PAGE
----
Gasoline retailers are complaining again of systemic issues that have been plaguing their business and forcing them to sell at a loss as distributors and suppliers exclusively manage supply.
In recent weeks many gasoline stations in Hanoi, Hai Phong and Ho Chi Minh City have put up “out of fuel” signs or are selling limited amounts of gas per customer as owners say their commission is too low to cover costs.
At a recent meeting with representatives of the Vietnam Chamber of Commerce and Industry (VCCI), retailers said that their commission is VND100-VND200 ($0.0043-0.0085) per liter of gasoline, which is not enough to cover transportation costs for delivery to their stations, which is VND150-250.
Retailers said they also need to pay other expenses such as overhead and staff salaries, and that if the low-commission continues, shortages are likely to reoccur.
A retailer who operates eight stations in Ho Chi Minh City, who asked not be identified, said that in recent months he has sought official permission to temporarily shut down his business due to losses, but that his request was rejected.
As fuel is considered a special commodity, retailers are not allowed to close their shops at will, but need to seek official approval to do so. However, if they are not allowed to increase prices at will, they will have to sell at a low commission, which means they will have to cover expenses with their own money.
Giang Chan Tay, director of fuel retailer Boi Ngoc in the southern province of Tra Vinh, said that retailers are at a disadvantage and suffer prolonged losses, which has led to a disruption in supply, even though there is in fact no shortage of fuel.
In Vietnam fuel suppliers sell to distributors who then sell to retailers, and the latter can only buy from one source, either directly from a supplier or from a distributor. Meanwhile, the seller determines how big the commission is for the retailer.
“Distributors can give a VND500 commission or a zero commission, and we cannot negotiate,” Tay said. “If we do not accept the commission, we will not get the supply, and authorities might fine us for not selling.”
This mechanism leads to problems for retailers. One of them, who operates in the northern province of Ha Giang, said that the authorities once went to his station and found out that the fuel tank was empty. They ordered him to call the distributor to buy more.
The distributor agreed on the phone to send the supply to him with zero commission, but after the authorities left, the distributor called back and said that he would not send the fuel.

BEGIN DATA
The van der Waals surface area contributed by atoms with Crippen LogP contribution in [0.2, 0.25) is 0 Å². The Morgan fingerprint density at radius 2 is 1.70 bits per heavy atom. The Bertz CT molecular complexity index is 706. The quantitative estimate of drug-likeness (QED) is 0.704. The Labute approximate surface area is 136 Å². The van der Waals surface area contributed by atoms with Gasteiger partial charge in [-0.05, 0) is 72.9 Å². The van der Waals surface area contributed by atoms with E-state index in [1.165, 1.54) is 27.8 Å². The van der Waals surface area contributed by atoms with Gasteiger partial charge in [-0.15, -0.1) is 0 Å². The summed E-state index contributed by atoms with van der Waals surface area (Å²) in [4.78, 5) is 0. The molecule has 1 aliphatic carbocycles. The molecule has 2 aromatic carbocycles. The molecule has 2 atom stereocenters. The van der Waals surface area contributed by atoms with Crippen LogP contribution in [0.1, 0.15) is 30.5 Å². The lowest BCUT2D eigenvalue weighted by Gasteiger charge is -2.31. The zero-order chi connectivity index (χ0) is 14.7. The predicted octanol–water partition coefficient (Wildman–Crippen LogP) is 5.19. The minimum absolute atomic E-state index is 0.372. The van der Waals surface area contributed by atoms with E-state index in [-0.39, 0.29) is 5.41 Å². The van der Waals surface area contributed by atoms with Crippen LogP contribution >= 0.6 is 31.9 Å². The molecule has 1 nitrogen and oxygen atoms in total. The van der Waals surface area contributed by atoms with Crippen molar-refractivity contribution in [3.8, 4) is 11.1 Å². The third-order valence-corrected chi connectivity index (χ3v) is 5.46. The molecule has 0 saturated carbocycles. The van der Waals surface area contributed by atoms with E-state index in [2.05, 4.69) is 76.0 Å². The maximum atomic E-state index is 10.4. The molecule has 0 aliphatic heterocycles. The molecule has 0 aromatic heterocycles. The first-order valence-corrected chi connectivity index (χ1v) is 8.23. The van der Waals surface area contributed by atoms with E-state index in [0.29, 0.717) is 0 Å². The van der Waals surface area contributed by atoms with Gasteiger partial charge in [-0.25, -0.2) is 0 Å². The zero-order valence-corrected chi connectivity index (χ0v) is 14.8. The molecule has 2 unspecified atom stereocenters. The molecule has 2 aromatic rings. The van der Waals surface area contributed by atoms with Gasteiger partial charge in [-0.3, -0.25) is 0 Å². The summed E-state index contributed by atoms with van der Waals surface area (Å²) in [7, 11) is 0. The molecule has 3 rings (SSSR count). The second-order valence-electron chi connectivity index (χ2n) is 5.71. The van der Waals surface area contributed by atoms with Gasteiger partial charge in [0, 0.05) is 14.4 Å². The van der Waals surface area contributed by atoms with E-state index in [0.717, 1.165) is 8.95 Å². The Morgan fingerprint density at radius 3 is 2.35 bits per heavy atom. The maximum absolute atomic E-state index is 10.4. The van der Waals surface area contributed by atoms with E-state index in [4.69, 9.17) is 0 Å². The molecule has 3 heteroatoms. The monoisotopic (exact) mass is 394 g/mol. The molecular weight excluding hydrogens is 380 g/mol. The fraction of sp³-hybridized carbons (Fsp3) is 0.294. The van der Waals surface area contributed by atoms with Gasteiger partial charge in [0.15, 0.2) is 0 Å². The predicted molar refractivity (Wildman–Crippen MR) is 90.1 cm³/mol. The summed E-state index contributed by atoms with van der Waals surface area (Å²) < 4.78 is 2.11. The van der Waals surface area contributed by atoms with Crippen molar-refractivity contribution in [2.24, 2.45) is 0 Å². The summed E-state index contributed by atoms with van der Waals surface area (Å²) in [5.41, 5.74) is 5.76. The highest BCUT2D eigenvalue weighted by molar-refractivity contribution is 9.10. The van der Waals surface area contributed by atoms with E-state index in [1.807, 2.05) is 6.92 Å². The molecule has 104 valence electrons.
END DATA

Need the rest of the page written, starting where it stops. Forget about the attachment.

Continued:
“If we want the supply, we need to pay them VND200-VND700 per liter,” the retailer said.
“We feel abandoned and dominated,” he said.
Another systemic problem is that distributors are allowed to source from many different suppliers, and that means their stations can order from different sources, while independent retailers can only source from one distributor.
For these reasons retailers are proposing that regulations be changed to reduce or remove distributors from the the supply chain to lower middle-man costs.
If they are to remain in the system, they should not be allowed to establish their own retail outlets, retailers added.
Tay proposed that the government set a minimum commission for retailers, for example 5% of how much distributors charge, to ensure fairness.
Retailers also want to source from at least three different distributors instead of just one to remove exclusivity and protect them in situations when supply is low.
“We cannot keep paying for the losses to keep the market operating,” said a retailer in nothern Vietnam.
There are around 17,000 retail stations across the country, of which 3,000 belong to state-owned companies; the rest are private firms.
Dau Anh Tuan, VCCI vice secretary-general and director of the legal department, said that the issues that retailers mentioned are widely reported and that upcoming regulatory changes need to take into account the vital role of retailers.
Although retailers have been calling for autonomy in determining retail prices, the Ministry of Industry and Trade has recently advised Prime Minister Pham Minh Chinh that the government should continue to have the final say in retail prices to ensure control over the market.
But the ministry said that regulations should be modified to include more retailers expenses, such as overhead and transportation.
It also proposed that fuel prices be adjusted every seven days, down from the current 10 days.
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